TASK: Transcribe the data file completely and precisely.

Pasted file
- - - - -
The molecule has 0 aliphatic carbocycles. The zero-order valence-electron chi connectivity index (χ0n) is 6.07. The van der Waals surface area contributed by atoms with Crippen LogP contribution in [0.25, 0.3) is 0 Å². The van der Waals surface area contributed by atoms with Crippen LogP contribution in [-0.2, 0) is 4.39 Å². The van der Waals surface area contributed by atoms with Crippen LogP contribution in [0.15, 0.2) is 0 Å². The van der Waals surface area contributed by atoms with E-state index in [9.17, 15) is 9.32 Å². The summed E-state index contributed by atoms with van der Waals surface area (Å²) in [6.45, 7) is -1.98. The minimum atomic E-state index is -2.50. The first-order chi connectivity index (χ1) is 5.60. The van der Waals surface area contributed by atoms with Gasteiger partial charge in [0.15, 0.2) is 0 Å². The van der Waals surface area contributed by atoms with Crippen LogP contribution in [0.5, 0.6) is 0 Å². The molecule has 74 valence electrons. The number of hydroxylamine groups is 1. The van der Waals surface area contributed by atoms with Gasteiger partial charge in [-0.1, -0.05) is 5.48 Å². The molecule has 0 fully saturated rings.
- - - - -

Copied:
The molecule has 0 aliphatic carbocycles. The zero-order valence-electron chi connectivity index (χ0n) is 6.07. The van der Waals surface area contributed by atoms with Crippen LogP contribution in [0.25, 0.3) is 0 Å². The van der Waals surface area contributed by atoms with Crippen LogP contribution in [-0.2, 0) is 4.39 Å². The van der Waals surface area contributed by atoms with Crippen LogP contribution in [0.15, 0.2) is 0 Å². The van der Waals surface area contributed by atoms with E-state index in [9.17, 15) is 9.32 Å². The summed E-state index contributed by atoms with van der Waals surface area (Å²) in [6.45, 7) is -1.98. The minimum atomic E-state index is -2.50. The first-order chi connectivity index (χ1) is 5.60. The van der Waals surface area contributed by atoms with Gasteiger partial charge in [0.15, 0.2) is 0 Å². The van der Waals surface area contributed by atoms with Crippen LogP contribution in [0.5, 0.6) is 0 Å². The molecule has 74 valence electrons. The number of hydroxylamine groups is 1. The van der Waals surface area contributed by atoms with Gasteiger partial charge in [-0.1, -0.05) is 5.48 Å². The molecule has 0 fully saturated rings.